States of insurgency: Conflict transformation in civil wars through social services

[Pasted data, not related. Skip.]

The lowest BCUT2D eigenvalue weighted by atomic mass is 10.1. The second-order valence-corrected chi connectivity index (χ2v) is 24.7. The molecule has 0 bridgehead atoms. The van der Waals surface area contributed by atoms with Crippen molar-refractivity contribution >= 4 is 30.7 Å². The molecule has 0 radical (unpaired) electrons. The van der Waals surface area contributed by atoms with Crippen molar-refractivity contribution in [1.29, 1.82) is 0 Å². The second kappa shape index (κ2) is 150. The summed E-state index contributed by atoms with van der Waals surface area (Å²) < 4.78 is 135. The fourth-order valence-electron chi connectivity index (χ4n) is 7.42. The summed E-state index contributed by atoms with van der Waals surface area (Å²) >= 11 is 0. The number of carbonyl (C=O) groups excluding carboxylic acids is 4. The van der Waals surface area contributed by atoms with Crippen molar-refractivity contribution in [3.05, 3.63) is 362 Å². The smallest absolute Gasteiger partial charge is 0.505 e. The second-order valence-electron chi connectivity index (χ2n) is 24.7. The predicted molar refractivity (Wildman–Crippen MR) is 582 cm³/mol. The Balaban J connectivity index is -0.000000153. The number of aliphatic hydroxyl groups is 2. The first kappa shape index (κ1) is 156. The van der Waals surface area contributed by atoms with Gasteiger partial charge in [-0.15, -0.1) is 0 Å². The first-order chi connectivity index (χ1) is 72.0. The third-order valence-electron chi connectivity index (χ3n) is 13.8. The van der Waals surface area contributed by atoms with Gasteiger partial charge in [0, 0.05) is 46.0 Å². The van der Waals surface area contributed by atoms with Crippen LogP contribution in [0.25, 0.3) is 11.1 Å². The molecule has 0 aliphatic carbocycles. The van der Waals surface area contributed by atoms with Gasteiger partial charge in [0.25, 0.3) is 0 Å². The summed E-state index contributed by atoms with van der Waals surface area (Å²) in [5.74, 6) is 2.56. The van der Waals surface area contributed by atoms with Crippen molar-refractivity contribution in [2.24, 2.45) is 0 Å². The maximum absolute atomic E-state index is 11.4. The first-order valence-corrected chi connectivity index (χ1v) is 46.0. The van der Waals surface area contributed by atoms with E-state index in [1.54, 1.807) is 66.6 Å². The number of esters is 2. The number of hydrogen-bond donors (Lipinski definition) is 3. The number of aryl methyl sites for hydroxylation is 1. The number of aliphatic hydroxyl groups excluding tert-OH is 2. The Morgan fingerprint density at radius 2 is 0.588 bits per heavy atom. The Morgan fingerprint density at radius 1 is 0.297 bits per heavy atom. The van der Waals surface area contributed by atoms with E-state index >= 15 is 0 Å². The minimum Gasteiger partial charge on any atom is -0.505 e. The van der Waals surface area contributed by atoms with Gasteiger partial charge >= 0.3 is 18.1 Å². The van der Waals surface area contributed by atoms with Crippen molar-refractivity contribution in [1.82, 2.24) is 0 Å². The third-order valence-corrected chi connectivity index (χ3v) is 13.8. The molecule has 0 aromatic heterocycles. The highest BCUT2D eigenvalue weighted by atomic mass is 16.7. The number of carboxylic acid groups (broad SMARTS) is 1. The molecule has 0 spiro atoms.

Under what circumstances can the provision of social services, including that provided as humanitarian assistance, contribute to the management and transformation of civil wars? This dissertation addresses this question through a qualitative comparative analysis of social service provision during three civil wars---Northern Ireland (1969--1998), southern Sudan (1983--2005) and Tajikistan (1992--1997). Drawing from theoretical advances in the field of contentious politics, it identifies two forms of brokerage, namely opportunity hoarding and exploitation, as key causal mechanisms related to social service provision during civil wars. These causal mechanisms provide useful tools for outlining ideal typical models that describe the interaction of insurgencies with social service providers. Drawing on field research in each of the three cases considered, this dissertation argues that in situations where social services are provided in a relatively autonomous way from categorical groups engaged in conflict, these services can materially impact the incentive structure confronting insurgencies, resulting in organizational changes that in turn can increase prospects for peace. These changes arise because of brokerage opportunities between local populations and social service systems created by autonomous social service systems. Furthermore, in situations where social services are of a relatively high capacity, social service systems can, over time, also address social grievances, taking these issues off the table when peace talks actually take place. These findings contradict recent research on insurgencies that argues that access or competition over resources inevitably leads to an intensification of conflict, arguing instead that not all resources have the same effects.